entertainment -museums/galleries -tourist attractions -theaters retail space -clothing stores -shops/malls eateries -restaurants/bars -grocery stores 1. Liquor Store 2. Sushi restaurant 3. Buckingham Fountain 4. Restaurant and storage


2.

3. 4.

SITE RESEARCH

1.

51 | chicago, illinois | arc 3536 | fall 2012


706 N. Ashland Amenities The North Ashland site lies in an exurban sprawl along Chicago Avenue. This street is the main artery for retail, shopping and restaurants. The layout of this neighborhood focuses the arrangement of busineses and services along Ashland and Chicago. These places focus on consumer goods, which can be defined as spaces in which the population visits for entertainment, retail items, services and food. Although this site lies in the Near West Side of Chicago, the amenities are plentiful. Chicago Avenue extends directly from the heart of downtown and is the source for many of the available amenities near the site.

entertainment -museums/galleries -tourist attractions -theaters retail space -clothing stores -shops/malls eateries -restaurants/bars -grocery stores 1. Hot dog restaurant 2. Chicago Ave 3. Landromat 4. Auto parts store


2.

3. 4.

SITE RESEARCH

1.

53 | chicago, illinois | arc 3536 | fall 2012


1217 S. State Amenities The site at 1217 South State Street lies nearby many restaurants, shops, and businesses and is also near a grocery store. This spatial configuration within a downtown urban network allows for the users of the future project and nearby neighborhoods to easily reach the consumer goods they rely on. Within a 5 minute walking radius lies many of these amenities, creating a consumer oriented section in Chicagoâ&#x20AC;&#x2122;s loop district.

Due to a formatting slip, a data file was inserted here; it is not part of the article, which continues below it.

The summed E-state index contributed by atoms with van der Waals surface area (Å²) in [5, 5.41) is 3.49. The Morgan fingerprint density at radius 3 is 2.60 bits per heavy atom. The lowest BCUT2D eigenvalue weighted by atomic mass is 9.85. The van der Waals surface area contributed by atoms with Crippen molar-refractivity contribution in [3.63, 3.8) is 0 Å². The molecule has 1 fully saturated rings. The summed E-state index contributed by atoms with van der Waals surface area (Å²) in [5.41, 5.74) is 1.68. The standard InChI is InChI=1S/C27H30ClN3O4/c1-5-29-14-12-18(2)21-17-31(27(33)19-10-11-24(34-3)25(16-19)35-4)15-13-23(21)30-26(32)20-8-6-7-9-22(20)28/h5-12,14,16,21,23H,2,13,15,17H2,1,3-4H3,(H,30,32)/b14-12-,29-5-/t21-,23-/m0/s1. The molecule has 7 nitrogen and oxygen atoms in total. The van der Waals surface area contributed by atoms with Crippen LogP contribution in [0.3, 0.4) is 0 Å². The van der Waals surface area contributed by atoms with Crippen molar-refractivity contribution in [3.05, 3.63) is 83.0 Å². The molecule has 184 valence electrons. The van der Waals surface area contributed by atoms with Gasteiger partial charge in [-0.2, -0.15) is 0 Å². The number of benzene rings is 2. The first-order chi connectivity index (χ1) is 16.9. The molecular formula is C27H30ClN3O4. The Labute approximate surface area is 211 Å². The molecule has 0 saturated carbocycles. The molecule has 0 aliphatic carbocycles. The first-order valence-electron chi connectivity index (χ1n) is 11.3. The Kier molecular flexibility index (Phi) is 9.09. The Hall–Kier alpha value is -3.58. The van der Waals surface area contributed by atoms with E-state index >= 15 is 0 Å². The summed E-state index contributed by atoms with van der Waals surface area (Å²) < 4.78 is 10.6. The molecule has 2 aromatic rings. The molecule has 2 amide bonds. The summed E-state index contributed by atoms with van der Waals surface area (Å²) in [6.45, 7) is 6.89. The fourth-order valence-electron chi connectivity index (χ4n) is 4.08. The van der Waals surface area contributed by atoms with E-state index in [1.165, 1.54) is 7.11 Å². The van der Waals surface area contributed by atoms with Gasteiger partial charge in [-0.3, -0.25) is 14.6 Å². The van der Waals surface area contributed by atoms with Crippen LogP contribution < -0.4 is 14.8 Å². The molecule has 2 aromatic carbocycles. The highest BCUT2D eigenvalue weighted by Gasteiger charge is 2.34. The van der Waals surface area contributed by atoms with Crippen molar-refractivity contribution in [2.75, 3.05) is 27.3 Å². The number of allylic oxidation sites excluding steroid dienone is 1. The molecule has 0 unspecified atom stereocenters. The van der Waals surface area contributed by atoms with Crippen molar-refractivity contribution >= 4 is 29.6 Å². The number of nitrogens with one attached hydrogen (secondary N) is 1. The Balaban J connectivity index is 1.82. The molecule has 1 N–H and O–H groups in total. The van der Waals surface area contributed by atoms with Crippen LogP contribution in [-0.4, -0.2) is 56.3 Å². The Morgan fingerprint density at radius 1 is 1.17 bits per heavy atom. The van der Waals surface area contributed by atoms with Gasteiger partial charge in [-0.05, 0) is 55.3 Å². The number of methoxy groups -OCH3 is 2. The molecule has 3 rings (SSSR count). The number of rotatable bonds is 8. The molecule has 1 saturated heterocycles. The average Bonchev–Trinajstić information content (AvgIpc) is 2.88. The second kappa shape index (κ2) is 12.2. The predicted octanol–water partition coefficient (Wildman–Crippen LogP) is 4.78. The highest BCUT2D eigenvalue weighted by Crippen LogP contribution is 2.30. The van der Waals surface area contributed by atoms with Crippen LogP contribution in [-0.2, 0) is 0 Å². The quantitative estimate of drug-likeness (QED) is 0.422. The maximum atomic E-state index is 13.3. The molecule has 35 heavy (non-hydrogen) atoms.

entertainment -museums/galleries -tourist attractions -theaters retail space -clothing stores -shops/malls eateries -restaurants/bars -grocery stores 1. Grocery store 2. Storage facility 3. Walkgreens pharmacy 4. Restaurant


2.

3. 4.

SITE RESEARCH

1.

55 | chicago, illinois | arc 3536 | fall 2012


Micro Site Movement 630 S. Wabash has heavy pedestrian traffic mainly on the opposing side walk. Moderate bike traffic has recently been accomadated for through the addition on bike lanes. Also Vehicular traffic is dominate on State St. and Michigan Ave, which sandwhiches the site.

Columbia College

Congress Plaza Hotel

University Center

Parking Garage

Congress Plaza Hotel

Harrison Street

Dunken Donuts

Thai Spoon and Sushi/ Travel Lodge

Subway Pita Belly

APB Art Supply

Assisted Living

Lot

Parking Garage

Grant Park

Art Gallery

Columbia College

630

Warehouse Liquor Haroldâ&#x20AC;&#x2122;s Chicken

Depaul University

Liquor & Lounge

Balboa Avenue Buddy Guys Live Blues

Bike Lane Hilton Chicago

Vehicular Pedestrian Polk Street

Bus Stop CTA Stop Parking


57 | chicago, illinois | arc 3536 | fall 2012

Columbia College

Congress Plaza Hotel

University Center

Parking Garage

Congress Plaza Hotel

Harrison Street

Dunken Donuts

Thai Spoon and Sushi/ Travel Lodge

Subway Pita Belly

APB Art Supply

Assisted Living

Lot

630

Warehouse Liquor Haroldâ&#x20AC;&#x2122;s Chicken

Parking Garage

Grant Park

Art Gallery

Columbia College

Depaul University

Liquor & Lounge

Balboa Avenue

Hilton Chicago

Polk Street

SITE RESEARCH

Buddy Guys Live Blues


Subtitle Goes Here Micro Site Movement 706 N Ashland Ave has the most potential to grow and relate back to the city of Chicago. Most of the vehicular and foot traffic occurs on Ashland Avenue. However, bicycle lanes are not evident in area. There is still a local CTA bus station on the North and South of Ashland Avenue.